Takata Airbag Tied to Another Death in U.S.; Recall Expands

Federal safety investigators said Wednesday that they had identified an eighth victim of exploding Takata airbags, a minor who died after an accident near Pittsburgh.

The victim was in a 2001 Honda Accord whose airbag exploded, said Gordon Trowbridge, spokesman for the National Highway Traffic Safety Administration.

That model had been recalled but the car’s airbag had not yet been fixed, said Mr. Trowbridge said. The victim suffered severe injuries and died several days later, he said. Mr. Trowbridge did not have further details about the crash.

The safety agency learned of the crash last week when lawyers retained by the family contacted the agency, Mr. Trowbridge said. Safety investigators, together with Honda and Takata representatives, will examine the vehicle, he said.

Twelve automakers have recalled more than 19 million cars to fix components in the defective airbags, which can explode violently when they deploy, sending shrapnel flying into the car’s cabin.

Eight deaths in the United States and more than 100 injuries have been linked to the defect. A woman was also killed by a rupturing Takata airbag in Malaysia last year, the only known fatality outside the United States.

In a conference call with reporters, Mr. Trowbridge also announced that the safety agency was expanding the recalls to include several hundred thousand new Honda, Mazda and Subaru vehicles.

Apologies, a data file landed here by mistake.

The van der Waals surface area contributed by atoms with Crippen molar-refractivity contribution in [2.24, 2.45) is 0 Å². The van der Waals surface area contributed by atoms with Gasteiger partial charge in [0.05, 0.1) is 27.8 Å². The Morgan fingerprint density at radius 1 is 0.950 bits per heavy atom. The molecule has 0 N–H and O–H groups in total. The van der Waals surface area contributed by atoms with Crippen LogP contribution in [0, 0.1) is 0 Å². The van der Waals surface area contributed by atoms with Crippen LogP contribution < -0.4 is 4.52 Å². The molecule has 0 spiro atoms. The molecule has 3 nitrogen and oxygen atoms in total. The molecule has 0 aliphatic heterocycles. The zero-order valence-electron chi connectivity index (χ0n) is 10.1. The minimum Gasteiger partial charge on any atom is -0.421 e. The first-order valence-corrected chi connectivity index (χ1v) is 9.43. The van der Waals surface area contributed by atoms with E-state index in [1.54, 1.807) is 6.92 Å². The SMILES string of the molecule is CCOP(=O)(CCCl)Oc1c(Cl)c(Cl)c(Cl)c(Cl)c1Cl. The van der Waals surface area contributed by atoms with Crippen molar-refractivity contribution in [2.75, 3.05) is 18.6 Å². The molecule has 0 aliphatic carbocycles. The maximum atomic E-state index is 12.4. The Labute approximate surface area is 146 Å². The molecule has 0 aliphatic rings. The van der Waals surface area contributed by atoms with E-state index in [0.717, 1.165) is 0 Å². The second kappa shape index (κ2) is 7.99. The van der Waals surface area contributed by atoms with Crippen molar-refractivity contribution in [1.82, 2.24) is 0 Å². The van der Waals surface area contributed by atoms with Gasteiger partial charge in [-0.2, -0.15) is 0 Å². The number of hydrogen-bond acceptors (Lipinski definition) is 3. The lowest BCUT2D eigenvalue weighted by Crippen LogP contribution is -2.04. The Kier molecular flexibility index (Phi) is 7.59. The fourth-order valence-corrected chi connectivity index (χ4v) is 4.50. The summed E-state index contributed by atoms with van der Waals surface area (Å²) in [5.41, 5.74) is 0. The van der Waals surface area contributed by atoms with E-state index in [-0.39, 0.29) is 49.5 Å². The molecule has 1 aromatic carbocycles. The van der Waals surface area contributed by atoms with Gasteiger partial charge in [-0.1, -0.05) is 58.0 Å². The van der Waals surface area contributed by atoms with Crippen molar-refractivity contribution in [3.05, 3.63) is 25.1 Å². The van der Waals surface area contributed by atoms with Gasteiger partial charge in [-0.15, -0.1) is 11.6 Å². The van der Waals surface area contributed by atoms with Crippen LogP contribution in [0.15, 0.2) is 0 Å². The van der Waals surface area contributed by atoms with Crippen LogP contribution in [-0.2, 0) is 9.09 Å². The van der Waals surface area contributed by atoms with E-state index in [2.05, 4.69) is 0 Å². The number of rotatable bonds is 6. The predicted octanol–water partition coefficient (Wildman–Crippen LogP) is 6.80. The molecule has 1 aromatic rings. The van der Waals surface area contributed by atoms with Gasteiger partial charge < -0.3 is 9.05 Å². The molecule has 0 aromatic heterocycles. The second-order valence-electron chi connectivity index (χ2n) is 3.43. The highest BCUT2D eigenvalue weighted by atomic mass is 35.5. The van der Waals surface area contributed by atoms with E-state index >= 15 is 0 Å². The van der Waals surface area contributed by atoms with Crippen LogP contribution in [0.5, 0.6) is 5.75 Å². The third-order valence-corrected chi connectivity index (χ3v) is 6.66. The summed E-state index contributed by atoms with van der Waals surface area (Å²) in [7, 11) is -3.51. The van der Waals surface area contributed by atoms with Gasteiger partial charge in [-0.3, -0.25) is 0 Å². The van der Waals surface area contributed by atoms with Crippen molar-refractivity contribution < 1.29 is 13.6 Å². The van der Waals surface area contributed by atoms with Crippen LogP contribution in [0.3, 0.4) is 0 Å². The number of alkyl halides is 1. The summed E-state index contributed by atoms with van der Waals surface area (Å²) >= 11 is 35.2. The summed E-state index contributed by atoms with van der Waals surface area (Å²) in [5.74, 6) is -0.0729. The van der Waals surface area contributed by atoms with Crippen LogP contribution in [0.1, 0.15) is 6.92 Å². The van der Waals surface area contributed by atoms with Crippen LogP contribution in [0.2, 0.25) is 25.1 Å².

The recall is to repair a component called an inflater, which contains the propellant that can unexpectedly explode.

The safety agency has fined Takata $70 million for failing to disclose the defect promptly, and warned that the penalty could increase by $130 million if Takata does not live up to the terms of the consent order. That condition would make the fine a record civil punishment for the auto industry.

Mr. Trowbridge said that the agency had appointed John D. Buretta, a former principal deputy assistant attorney general in the Department of Justice’s criminal division, as an independent monitor to oversee Takata’s airbag testing and recall efforts. The appointment was part of the consent order that Takata agreed to when the penalty was announced last month.

The new recalls, meanwhile, are being issued for 2005-8 Subaru Legacy and Outback vehicles, 2005-8 Mazda 6 cars, and 2002-4 Honda CR-Vs, Mr. Trowbridge said. These were being recalled based on results of continuing testing of Takata inflaters, he said.

But the agency has said that unless Takata can prove they are safe, all airbag inflaters that use a compound called ammonium nitrate will eventually be recalled.

“That is almost certainly an additional tens of millions of inflaters,” he said.

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